“Yep” was my answer. As I traveled across China this summer, my visits at four universities were repeats and my hosts knew me well. So I asked, “Why do you ask?”
“Kansas is on all the news. There is lots of argument in your state government,” was the reply.
So at the next opportunity, I brought up the Yahoo or MSN or CNN news feeds. Chinese watch a lot of foreign news, especially to improve their English.
And there was Kansas. When I left Kansas at the end of the spring semester, the Legislature was into overtime trying to address the State Constitution-mandated balanced budget. Kansas was $450 million in the red. Here I was in China weeks later, and this debate was still dragging on.
Finally came the news report that the Kansas Governor went to the Legislature and begged for an increase in sales tax and finally got it, but not quite enough to cover the shortfall. Then in another action, the Legislature passes a bill that would de-fund the courts if the court rules against them.
Students and teachers in China know a lot more about our form of government than the average American knows about theirs. So I knew that at the next dinner, I would be faced with more questions. And I was.
“Aren’t your branches of government supposed to do different jobs?”
So I explained how our executive branch ran day-to-day affairs. The judicial branch judged cases based on the Constitution, laws and rights. And the legislative met for a short time to pass new laws. They already knew this.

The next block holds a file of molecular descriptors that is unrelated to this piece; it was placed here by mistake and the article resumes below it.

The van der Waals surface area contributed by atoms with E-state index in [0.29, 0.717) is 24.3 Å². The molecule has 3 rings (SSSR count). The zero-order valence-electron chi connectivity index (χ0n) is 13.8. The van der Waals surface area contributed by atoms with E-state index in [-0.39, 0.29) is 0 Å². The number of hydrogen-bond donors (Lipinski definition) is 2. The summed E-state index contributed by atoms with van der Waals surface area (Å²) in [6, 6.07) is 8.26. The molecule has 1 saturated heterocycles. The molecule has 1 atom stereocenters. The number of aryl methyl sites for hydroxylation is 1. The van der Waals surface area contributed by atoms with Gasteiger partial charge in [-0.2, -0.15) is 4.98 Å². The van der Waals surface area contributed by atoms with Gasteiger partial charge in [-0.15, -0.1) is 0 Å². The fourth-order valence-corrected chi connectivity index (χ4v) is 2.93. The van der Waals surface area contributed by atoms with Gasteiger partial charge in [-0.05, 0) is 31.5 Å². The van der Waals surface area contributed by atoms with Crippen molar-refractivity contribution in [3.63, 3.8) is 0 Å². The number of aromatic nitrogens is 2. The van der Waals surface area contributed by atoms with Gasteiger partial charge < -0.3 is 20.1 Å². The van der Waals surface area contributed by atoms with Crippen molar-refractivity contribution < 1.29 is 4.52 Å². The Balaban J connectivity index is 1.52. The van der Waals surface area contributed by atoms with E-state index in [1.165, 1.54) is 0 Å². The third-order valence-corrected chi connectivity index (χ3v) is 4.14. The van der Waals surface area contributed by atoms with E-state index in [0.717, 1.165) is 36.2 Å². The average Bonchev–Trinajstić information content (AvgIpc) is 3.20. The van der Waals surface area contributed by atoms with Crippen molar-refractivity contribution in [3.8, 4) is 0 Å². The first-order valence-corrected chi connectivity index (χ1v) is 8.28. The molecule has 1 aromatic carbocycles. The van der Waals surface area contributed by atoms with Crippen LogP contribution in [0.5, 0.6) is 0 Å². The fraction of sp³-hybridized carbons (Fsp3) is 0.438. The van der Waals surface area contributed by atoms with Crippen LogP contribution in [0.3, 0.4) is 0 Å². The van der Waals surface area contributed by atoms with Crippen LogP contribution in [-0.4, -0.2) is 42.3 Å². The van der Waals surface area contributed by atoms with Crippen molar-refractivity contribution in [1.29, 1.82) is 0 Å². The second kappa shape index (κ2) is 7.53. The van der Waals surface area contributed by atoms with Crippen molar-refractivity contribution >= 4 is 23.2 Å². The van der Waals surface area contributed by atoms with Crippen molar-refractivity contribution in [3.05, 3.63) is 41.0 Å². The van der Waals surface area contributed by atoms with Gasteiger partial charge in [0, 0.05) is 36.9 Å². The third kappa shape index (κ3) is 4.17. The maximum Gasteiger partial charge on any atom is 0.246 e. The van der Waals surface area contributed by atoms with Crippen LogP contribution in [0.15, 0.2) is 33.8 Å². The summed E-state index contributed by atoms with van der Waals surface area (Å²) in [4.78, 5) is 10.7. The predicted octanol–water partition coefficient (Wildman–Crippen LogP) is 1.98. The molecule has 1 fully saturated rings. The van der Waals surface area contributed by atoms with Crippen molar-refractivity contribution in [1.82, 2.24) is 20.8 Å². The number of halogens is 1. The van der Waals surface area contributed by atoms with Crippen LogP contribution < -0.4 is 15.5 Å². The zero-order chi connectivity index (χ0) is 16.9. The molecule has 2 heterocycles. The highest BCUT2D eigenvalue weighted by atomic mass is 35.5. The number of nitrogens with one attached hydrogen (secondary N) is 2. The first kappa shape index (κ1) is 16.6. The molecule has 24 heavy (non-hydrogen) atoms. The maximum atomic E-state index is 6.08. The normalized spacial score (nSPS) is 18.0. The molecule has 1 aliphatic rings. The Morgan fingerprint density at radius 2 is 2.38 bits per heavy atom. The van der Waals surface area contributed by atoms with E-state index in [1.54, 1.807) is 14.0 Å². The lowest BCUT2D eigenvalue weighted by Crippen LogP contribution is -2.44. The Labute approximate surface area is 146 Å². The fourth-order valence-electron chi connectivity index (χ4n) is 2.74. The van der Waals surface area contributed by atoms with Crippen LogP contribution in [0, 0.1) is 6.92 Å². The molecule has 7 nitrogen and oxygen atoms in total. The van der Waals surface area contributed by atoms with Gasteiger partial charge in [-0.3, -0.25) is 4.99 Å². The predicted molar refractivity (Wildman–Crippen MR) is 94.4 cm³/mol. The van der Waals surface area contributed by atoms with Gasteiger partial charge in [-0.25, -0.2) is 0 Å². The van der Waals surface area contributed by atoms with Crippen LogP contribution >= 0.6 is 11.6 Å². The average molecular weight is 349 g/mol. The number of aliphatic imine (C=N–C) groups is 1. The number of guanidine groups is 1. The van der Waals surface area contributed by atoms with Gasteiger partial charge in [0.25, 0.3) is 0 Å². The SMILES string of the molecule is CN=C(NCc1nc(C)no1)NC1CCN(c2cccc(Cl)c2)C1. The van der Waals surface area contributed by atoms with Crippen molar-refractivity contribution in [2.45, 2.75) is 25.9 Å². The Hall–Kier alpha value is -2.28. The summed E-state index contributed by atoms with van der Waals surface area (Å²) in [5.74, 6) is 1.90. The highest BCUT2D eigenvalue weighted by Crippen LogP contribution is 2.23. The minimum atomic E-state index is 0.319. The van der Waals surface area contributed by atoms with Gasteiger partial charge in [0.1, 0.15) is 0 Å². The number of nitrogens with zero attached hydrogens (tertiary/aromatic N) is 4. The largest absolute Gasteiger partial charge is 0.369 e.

“But if your Legislature controls the money, they can control the other two branches too, can’t they?”
“That happened at the national level, too,” injected another professor, adding “That’s why they shut down the national government two times.”
I try to explain: “It’s not supposed to work that way. But some legislators think we spend too much money and they do these things.” But I could tell that explanation didn’t make sense to my fellow professors.
Now, my dilemma is how to make the Chinese perspective understood to American readers.
Many European countries as well as Israel have more than two parties. Their elections rarely see any one party gain a majority. So the leading parties have to confer to put together a ruling coalition. At any time the coalition no longer agrees, they break up and this requires a new election be held. Americans tend to ridicule such a system as confusing and short term—our two-party system is obviously much better (or so we think).
My China colleagues view our two-party system with its gridlock and power-plays with the same disdain that Americans view the European multi-party systems. And they certainly have these cases of dysfunction to prove their point.
That does not mean that their system is necessarily monolithic. Most Americans would be surprised to know that there are over a dozen other political parties in China besides the Communist Party. However, their membership is very low. They mainly win positions in local and regional elections. And debate does occur, not only in their National People’s Congress, but also in the bimonthly meetings of their subcommittee that writes laws for consideration at the next congress.
I have long since given up trying to explain the O.J. Simpson trial verdict in China. And this summer I gave up trying to explain Kansas politics to my China colleagues.
In an odd twist, the State of Washington has likewise had a spat between its Legislature and State Supreme Court. Their court ruled that Washington was not adequately funding schools. Sound familiar? Three weeks ago, the Washington State Supreme Court ordered their Legislature to pay a $100,000-a-day fine until they met their Constitutional obligation to adequately fund K–12 education before 2018.
Education is so valued in China that I know not to try to explain that situation either.